The spacecraft is named after Eugene Parker, an astrophysicist who first described solar wind in 1958. It will travel directly into the Sun’s atmosphere, using Venus’s gravity to bring its orbit closer to the Sun over seven years. Set to become the fastest-moving manmade object in history, the probe will eventually be seven times closer to the Sun than any spacecraft has ever been, at 3.8 million miles away (Earth is 93 million miles away from the Sun). The spacecraft and instruments are protected from the Sun’s heat by a 4.5-inch-thick carbon-composite shield, which can withstand temperatures of nearly 2,500 degrees Fahrenheit.

When the spacecraft reaches the outermost part of the Sun’s atmosphere, known as the corona, it will take in situ measurements and images. This will help scientists understand the corona, and expand knowledge of the origin and development of solar wind. It will also enable scientists to forecast changes in Earth’s space environment that affect life and technology on Earth.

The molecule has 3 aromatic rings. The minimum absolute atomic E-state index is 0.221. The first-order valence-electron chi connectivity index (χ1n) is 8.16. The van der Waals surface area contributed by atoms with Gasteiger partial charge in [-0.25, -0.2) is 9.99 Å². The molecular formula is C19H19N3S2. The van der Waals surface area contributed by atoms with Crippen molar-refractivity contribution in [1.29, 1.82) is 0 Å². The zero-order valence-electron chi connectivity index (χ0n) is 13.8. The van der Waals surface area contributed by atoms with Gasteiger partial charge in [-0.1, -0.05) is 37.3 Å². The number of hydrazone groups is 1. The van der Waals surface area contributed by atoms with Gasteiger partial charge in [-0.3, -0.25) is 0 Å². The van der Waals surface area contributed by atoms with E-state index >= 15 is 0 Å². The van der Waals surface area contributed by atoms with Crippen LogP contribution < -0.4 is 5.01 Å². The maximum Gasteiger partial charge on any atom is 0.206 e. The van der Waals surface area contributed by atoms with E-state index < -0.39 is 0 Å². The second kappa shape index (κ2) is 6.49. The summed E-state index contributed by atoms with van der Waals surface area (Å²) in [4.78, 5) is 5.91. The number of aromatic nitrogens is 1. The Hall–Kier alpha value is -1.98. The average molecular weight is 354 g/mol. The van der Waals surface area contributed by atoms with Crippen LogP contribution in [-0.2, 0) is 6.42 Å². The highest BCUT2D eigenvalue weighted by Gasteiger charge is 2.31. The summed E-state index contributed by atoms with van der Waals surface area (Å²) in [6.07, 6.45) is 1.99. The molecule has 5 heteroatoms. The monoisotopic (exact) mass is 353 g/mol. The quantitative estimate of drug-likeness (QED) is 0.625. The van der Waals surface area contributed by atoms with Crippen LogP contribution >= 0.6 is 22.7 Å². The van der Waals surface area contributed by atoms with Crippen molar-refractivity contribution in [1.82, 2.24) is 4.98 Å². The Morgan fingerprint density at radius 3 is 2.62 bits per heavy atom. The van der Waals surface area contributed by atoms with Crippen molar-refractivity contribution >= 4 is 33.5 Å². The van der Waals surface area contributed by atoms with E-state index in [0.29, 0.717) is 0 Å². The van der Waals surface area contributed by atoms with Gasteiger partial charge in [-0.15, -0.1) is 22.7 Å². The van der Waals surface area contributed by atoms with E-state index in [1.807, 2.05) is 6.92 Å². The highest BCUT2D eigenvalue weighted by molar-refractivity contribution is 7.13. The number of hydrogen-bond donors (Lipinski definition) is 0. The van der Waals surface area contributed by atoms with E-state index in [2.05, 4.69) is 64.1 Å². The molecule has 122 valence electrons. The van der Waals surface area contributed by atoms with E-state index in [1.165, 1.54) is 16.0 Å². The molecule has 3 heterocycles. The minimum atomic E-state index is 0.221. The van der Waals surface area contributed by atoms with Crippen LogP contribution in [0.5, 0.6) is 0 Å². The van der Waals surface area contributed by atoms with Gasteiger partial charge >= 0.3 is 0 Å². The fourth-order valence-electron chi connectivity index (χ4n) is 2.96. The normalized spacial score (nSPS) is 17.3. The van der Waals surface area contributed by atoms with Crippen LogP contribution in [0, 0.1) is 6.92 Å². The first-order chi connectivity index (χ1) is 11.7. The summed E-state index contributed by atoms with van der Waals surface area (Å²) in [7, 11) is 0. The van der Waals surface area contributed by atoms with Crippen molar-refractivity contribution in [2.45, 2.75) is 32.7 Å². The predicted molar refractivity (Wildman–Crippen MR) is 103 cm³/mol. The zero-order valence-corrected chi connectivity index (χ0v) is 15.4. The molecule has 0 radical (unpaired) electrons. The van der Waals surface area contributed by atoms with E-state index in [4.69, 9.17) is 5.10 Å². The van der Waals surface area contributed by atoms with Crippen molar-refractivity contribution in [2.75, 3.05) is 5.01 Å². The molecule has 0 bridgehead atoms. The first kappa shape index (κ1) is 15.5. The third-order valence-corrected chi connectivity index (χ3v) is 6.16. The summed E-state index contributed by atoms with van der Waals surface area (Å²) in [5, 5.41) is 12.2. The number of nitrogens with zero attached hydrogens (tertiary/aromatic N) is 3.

To track the mission’s progress, visit


20 to 23 September
New Scientist Live
New Scientist Live returns to Excel in London for its third year. The science festival will have zones based around the cosmos, Earth, humans, technology and engineering, and will feature interactive demonstrations, speakers and experiences.

Engineering highlights include a virtual reality rollercoaster and a pop-up planetarium. Professor Mark Miodownik MBE FREng, materials scientist, will be giving a talk on Liquids: the delightful and dangerous substances, and neuroengineer Professor John Donoghue will discuss Building bionic people.